> When your ball comes back, don't reach to get it until the folks
on either side of you have started their approach. They can see
that movement peripherally and it can be very distracting.
> When someone on either side of you is ready to begin their approach,
don't rerack. Wait until they have delivered their shot to press
the reset button. The pins being reset are in their line of vision.
> Put your hand in your ball to make sure it fits today. Some people
swell as they bowl and some shrink. There is never a reason to make
bad shots thinking that as soon as you swell up your thumb will
fit and everything will be wonderful. You've gotten a bad read off
those shots and wasted your effort. Tape is much much cheaper than
playing the wrong shot. If it's cold outside, your thumb is probably
small and you might need to add tape until it swells. If it's hot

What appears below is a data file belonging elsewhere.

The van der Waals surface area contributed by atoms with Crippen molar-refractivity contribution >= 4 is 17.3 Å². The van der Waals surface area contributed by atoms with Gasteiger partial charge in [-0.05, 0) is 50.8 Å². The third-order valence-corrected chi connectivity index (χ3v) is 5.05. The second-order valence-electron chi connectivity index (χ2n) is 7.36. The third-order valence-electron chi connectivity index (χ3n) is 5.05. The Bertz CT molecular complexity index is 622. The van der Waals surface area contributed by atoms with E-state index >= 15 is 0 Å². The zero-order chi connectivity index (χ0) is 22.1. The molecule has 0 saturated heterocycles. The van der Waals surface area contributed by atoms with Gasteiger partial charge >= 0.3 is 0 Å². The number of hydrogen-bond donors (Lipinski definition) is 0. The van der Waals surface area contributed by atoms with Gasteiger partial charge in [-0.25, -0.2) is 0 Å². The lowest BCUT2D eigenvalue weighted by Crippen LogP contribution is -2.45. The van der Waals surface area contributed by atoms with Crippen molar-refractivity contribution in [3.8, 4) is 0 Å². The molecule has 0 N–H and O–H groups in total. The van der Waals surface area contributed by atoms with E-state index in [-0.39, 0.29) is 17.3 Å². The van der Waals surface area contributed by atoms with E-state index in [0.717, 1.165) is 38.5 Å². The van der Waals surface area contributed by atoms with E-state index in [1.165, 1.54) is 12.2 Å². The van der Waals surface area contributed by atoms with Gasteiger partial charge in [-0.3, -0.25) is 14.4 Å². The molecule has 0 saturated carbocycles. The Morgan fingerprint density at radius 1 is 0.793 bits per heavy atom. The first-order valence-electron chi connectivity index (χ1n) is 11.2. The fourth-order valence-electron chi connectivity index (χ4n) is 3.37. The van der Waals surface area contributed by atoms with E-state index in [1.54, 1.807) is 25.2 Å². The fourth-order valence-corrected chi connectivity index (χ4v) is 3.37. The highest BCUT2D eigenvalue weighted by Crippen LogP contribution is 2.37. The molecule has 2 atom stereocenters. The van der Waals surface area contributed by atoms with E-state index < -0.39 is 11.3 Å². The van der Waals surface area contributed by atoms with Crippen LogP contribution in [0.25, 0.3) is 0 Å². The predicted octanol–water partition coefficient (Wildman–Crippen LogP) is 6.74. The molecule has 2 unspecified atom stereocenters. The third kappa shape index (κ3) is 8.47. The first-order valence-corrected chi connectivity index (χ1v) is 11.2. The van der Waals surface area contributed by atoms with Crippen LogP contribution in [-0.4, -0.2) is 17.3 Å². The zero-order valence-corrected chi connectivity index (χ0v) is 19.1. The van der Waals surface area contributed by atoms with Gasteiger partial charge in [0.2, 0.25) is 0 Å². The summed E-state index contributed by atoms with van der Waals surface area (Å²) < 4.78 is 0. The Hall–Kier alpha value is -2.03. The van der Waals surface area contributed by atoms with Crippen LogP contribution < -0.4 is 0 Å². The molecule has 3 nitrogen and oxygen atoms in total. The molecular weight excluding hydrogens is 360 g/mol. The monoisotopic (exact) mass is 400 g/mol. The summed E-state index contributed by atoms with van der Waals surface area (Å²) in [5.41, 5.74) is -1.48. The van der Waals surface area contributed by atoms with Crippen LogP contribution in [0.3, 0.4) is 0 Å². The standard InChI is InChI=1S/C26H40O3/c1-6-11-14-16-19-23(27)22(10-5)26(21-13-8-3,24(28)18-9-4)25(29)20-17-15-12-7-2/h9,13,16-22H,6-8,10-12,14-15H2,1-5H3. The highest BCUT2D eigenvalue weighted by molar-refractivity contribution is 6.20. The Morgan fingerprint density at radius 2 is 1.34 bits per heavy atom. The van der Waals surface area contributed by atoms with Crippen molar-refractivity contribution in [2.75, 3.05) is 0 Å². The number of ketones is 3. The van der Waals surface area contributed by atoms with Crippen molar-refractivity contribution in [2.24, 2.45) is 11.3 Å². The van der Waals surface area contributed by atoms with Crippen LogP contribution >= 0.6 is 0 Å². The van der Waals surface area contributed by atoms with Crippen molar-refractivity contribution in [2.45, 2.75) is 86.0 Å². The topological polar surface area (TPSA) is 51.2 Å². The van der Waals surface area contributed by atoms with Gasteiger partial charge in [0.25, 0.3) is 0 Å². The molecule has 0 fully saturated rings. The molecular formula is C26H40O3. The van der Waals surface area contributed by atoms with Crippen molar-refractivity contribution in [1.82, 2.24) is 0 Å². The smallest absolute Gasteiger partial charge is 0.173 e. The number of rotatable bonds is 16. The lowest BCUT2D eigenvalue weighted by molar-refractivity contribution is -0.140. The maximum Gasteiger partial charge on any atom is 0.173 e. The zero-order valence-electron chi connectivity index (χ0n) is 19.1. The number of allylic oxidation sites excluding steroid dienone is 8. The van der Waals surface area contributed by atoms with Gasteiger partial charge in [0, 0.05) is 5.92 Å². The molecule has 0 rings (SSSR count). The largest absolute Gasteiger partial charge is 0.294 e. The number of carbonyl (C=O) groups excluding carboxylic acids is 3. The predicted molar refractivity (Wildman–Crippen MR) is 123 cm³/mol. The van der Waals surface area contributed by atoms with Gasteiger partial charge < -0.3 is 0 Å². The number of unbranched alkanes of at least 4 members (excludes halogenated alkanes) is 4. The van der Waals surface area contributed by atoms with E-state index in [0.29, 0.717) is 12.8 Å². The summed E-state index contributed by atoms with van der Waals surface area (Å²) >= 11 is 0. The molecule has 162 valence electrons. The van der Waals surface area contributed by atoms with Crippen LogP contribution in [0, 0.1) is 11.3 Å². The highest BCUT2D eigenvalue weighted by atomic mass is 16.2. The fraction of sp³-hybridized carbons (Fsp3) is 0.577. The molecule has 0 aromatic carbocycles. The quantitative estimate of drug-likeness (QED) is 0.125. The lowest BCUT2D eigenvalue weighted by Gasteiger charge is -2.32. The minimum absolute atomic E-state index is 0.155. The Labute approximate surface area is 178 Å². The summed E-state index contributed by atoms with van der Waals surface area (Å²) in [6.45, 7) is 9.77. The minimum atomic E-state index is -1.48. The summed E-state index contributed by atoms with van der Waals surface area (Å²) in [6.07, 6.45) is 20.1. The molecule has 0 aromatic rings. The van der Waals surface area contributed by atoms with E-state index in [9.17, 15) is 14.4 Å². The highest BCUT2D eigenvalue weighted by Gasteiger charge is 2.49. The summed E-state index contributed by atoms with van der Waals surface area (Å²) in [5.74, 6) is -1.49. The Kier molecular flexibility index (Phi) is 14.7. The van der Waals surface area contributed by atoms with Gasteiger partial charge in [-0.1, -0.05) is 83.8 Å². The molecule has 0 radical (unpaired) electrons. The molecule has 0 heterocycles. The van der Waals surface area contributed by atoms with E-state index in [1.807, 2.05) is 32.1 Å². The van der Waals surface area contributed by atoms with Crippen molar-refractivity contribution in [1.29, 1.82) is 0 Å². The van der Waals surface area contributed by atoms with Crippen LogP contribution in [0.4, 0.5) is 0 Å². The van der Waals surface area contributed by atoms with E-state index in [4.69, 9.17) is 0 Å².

and humid, your thumb might be big today. Remember that your thumb
size can change but your thumbhole cannot. The size of the thumbhole
is easily regulated with tape. Since we can never afford to give
shots away and normally your opponent is not going to wait for you
to figure it out, it seems a good plan to put a piece of tape in,
make good shots, get a good read, then if you swell, take the tape
Another important loosen up technique is to put your hand all the
way in the ball and swing it back and forth three or four times.
Your thumb feels one way in a ball not in motion and entirely another
in the swing. Don't let the first time your shoulder feels the weight
of the ball to be when you mean it. Your first shot should be about
¼ speed. By about the 5th or 6th shot you should be up to full speed.
No athlete in any sport starts out at full speed. That's what warming
up is all about, gradually allowing your body to get into the athletics
of your sport. (I've often thought I could have a lucrative part-time
job throwing everyone's first three shots.)